Financial impact of the ICD-10 transition
The changeover to the ICD-10 code set in 2015 will be costly—so much so that large organizations like the RAND Corporation realized it early on.
Their early research predicted the conversion to ICD-10 could cost the health care industry between $475 million and $1.5 billion over ten years, costs that would come from staff training, loss of productivity, and changing systems. On the plus side, however, the study also predicted great financial gain as a result of the changeover, assuming that, over the same ten years, the industry would gain between $700 million to $7.7 billion in cost savings.1 This is an estimate that can't be ignored in the complicated world of medical billing and medical billing codes.
Other analysts have also studied the widespread financial impact of ICD-10. The Nachimson Advisors, a health care strategic planning firm, has conducted multiple studies focused on estimating costs by the size of each practice. The most recent study from February 2014 demonstrates the variability in costs and confirms the need to assess the ICD-10 impact on a practice specific basis in a number of key categories:2
The RAND prediction actually has smaller estimated costs than that of a more recent study. In 2011, the U.S. Department of Health and Human Services (HHS) estimated that the overall cost of transitioning from ICD-9 diagnosis and medical procedure codes to ICD-10 codes would be $1.64 billion. This estimate includes $357 million for staff training, $572 million for losses in productivity, and $713 for system changes. The good news is the HHS' savings prediction is greater too, estimating that health care entities will save more than $87.7 million annually—and as much as $3.95 billion by 2023.3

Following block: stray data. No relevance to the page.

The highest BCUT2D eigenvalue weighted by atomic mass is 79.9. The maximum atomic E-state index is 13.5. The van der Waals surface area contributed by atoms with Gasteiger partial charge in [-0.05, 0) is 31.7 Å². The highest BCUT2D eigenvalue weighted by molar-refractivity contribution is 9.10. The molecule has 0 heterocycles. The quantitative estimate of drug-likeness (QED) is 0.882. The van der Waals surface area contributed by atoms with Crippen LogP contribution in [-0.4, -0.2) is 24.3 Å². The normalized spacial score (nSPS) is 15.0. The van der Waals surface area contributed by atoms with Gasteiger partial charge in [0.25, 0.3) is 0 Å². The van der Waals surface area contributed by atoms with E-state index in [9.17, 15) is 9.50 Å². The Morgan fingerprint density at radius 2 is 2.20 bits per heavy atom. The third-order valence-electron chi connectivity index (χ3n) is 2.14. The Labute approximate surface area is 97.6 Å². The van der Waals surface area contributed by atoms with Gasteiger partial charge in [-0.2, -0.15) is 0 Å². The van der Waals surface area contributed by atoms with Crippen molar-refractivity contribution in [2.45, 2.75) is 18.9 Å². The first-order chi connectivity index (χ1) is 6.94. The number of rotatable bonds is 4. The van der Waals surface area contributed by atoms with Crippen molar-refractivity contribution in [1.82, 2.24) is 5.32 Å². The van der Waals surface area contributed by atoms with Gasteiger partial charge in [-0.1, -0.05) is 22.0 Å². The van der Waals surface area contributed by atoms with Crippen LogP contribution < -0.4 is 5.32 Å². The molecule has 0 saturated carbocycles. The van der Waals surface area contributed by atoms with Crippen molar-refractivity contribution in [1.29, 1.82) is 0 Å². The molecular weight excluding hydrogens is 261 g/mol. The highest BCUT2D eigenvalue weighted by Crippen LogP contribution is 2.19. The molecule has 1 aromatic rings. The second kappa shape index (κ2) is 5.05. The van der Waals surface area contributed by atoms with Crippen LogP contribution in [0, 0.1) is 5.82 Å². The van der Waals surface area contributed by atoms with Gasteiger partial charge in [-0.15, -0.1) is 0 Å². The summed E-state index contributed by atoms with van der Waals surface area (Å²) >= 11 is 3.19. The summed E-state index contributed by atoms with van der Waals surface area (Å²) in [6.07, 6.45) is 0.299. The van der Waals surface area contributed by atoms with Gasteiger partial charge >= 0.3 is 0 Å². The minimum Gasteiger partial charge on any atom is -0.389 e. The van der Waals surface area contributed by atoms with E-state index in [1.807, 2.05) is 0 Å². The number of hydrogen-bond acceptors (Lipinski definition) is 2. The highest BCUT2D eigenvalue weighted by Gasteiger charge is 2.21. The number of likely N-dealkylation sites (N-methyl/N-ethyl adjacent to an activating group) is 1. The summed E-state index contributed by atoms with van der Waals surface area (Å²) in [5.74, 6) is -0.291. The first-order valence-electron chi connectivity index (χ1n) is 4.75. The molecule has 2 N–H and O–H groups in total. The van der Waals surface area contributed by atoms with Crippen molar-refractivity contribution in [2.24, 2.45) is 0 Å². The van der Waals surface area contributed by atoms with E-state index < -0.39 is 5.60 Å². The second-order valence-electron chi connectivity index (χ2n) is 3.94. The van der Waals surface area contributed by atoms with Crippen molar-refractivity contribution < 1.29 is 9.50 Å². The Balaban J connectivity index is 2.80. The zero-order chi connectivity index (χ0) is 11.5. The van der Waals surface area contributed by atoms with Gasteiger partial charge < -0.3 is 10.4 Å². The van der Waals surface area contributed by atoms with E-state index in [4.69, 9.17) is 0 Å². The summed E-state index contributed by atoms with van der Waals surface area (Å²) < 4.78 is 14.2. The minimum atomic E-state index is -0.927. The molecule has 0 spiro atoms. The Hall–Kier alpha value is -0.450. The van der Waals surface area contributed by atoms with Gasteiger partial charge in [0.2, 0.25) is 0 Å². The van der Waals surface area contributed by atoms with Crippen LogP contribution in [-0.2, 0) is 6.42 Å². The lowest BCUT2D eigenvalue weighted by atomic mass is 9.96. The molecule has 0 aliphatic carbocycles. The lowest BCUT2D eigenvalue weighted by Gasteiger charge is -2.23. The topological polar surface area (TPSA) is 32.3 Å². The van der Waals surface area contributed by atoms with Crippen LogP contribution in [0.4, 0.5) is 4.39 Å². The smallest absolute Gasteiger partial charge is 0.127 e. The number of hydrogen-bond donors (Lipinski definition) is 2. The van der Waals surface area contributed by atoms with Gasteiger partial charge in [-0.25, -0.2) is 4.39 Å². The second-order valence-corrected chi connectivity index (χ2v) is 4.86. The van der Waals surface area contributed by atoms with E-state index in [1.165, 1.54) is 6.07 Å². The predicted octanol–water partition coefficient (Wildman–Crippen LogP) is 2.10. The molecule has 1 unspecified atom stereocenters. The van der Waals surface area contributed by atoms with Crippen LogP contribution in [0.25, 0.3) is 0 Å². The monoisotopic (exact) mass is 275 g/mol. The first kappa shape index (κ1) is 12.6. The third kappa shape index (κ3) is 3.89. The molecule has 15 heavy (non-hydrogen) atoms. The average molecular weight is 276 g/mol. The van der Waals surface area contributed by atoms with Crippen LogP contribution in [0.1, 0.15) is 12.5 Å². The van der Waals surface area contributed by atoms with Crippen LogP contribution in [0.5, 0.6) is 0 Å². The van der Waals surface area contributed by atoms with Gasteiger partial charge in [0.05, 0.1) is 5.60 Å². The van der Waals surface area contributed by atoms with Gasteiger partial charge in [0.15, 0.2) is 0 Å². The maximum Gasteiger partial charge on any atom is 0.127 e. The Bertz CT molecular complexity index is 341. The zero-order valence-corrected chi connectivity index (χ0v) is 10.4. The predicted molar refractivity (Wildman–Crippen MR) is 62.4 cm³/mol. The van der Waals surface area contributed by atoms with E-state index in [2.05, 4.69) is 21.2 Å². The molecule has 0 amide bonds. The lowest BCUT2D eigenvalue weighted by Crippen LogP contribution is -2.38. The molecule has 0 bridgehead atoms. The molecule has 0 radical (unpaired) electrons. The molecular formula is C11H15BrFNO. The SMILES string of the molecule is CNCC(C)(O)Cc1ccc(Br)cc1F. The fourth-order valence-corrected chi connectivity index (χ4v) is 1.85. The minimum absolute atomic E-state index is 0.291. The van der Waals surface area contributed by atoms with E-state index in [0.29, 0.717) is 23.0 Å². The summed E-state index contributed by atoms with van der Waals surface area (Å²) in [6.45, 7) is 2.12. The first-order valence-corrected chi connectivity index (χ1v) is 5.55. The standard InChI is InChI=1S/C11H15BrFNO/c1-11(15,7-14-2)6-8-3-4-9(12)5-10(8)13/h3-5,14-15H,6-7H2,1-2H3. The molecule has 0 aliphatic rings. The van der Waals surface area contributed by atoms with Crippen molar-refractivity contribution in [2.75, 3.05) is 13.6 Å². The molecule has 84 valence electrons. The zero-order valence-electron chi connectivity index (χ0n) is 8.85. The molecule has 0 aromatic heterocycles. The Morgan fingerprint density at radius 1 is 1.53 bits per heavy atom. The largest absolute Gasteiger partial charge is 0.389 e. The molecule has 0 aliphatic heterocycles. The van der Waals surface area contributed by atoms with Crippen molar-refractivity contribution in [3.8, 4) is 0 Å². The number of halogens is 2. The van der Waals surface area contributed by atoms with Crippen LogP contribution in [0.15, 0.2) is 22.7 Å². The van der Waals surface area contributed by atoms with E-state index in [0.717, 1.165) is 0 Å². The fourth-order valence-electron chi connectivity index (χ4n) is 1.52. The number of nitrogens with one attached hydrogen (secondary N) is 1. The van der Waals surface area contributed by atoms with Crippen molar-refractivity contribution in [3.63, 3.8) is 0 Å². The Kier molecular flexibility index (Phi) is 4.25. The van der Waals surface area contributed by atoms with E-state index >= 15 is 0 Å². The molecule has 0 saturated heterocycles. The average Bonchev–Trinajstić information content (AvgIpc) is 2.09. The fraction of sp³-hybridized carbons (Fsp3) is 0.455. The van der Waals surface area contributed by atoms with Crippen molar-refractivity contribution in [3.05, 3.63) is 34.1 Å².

Overall impact on organizations
The worries of many health care entities go beyond just the financial ramifications of the transition. Some are concerned about the overall impact of converting to ICD-10 diagnosis and medical procedure codes, including the operational hassle, time spent training, and the necessary changes to systems.
The Centers for Medicare & Medicaid Services assessed and predicted the business areas that would be most impacted, considering operations, modifications to processes, and costs. The cost impacts were categorized as high (> $10,000,000), medium ($1,000,000 to $10,000,000), modest ($100,000 to $1,000,000), and minor (under $100,000).4
Here is the prediction on overall impact, per operation:
Highest areas of impact
- Claims processing
- CMS system repositories
- Developing and implementing payment policies
- Quality measures and payment initiatives
- Developing and utilizing assessment tools
- Risk adjustment
- Quality improvement activities
- Coordination of benefits
- Medicare integrity
- Medicare secondary payers
- Medicaid integrity
- Medicaid policy and operations
- Provider cost reporting
1 See "The Costs and Benefits of Moving to the ICD-10 Code Sets," RAND Corporation. March 2004, p. 17, http:// www.rand.org/pubs/technical_reports/2004/RAND_TR132.pdf.
2 "The Impact of Implementing ICD-10," Nachimson Advisors, LLC, October 8, 2008, pp. 3-5.
3 "5 Insights for Executives," Ernst and Young, May 2011, p.5, http://www.ey.com/Publication/vwLUAssets/ICD-10_final/$FILE/5_ICD-10.pdf.
4 "CMS ICD-10 Planning Initial Summary of AHIMA Executive Report." Centers for Medicare & Medicaid Services, http://www.cms.gov/Medicare/Coding/ICD10/downloads/AHIMASummary.pdf.
† Epocrates survey results collected November 3–21, 2014 from 606 respondents
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